Alexander, when will we see you on expedition again?

The next expedition is coming soon. By mid-June we will start to the Karakoram. Let’s see what will happen.

Do you reveal your plan?

Date

2. April 2014 | 13:06

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And the winners are: Raphael, Ian and Ueli

Steck, Welsted, Slawinski (f.l.t.r)

Steck, Welsted, Slawinski (f.l.t.r)

This year’s jury of the Piolet’s d’Or has given the “Oscar of mountaineering” to two teams. The jury lead by the former US top climber George Lowe awarded “two very different ascents to represent the spirit of modern mountaineering”, as the members said. The Golden Ice Axes go to the Canadians Raphael Slawinski and Ian Welsted for their first ascent of the 7040-meter-high K 6 West in Karakoram on a new route via the Northwest Face and to the Swiss climber Ueli Steck for his solo ascent via the South Face of the eight-thousander Annapurna in Nepal. The awards were given to the climbers during a gala in Courmayeur in Italy at the foot of Mont Blanc on Saturday evening.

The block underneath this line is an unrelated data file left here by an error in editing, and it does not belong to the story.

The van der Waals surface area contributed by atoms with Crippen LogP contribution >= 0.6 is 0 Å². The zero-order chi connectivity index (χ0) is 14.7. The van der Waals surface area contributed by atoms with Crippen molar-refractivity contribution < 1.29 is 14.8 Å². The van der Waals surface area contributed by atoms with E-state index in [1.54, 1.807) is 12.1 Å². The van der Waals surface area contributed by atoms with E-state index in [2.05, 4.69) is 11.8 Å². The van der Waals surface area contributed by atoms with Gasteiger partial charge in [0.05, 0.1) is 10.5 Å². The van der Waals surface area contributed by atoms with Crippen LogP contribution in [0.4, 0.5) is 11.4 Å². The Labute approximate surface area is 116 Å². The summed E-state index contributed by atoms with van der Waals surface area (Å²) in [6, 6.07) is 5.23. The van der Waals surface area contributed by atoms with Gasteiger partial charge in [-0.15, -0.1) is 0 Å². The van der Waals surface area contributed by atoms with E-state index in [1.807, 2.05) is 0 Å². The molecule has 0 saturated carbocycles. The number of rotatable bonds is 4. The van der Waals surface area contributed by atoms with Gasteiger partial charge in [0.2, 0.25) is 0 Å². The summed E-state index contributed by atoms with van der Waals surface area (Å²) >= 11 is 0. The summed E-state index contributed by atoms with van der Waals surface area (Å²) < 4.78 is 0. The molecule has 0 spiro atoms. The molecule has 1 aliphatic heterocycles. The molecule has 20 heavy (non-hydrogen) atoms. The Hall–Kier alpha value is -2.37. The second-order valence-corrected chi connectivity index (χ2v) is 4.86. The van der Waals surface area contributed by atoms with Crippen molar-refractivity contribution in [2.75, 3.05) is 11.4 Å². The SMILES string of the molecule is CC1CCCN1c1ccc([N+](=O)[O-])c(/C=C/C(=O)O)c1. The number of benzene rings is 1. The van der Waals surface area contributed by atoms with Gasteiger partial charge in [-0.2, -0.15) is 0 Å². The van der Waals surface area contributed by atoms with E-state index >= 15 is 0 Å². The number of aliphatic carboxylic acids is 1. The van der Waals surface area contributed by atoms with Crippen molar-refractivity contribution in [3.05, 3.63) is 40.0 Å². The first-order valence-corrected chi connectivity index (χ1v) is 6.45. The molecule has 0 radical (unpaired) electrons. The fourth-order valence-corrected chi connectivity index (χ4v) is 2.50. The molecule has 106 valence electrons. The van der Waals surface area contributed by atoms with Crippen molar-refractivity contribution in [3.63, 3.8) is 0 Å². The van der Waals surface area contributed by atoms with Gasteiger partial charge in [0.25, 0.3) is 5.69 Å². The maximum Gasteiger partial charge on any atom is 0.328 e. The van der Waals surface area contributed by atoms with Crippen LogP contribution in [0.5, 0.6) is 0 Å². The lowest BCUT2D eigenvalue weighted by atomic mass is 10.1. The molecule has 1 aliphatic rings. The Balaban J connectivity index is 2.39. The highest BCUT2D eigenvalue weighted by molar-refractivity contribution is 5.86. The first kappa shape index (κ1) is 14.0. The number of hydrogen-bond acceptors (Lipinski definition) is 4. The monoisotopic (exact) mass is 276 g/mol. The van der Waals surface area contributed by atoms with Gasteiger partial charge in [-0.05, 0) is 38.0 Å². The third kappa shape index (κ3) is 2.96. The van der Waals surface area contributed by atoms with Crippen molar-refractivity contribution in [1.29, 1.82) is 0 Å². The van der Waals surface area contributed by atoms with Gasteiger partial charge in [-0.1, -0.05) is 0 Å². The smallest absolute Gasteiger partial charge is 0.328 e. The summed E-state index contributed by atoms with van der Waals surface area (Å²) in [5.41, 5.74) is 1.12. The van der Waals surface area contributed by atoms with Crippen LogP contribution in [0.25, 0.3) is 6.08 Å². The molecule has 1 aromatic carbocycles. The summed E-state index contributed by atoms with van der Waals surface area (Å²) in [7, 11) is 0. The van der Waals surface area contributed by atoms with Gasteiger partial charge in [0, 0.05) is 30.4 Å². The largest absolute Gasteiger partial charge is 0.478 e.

Date

30. March 2014 | 17:53

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Goal: A new route to the top of Kangchenjunga

The North Face of Kangchenjunga

The North Face of Kangchenjunga

Even if it may seem in spring again as though there was only Mount Everest, it is also worth looking to other eight-thousanders. A highly qualified team has been formed to open a new route via the north face of Kangchenjunga: Denis Urubko and Artem Brown from Russia, Adam Bielecki from Poland and the Basque Alex Txikon. Urubko has initiated the project. Denis, who was born in Kazakhstan but is now a Russian citizen, wants to draw a definite line under the past year which was so unfortunate for him.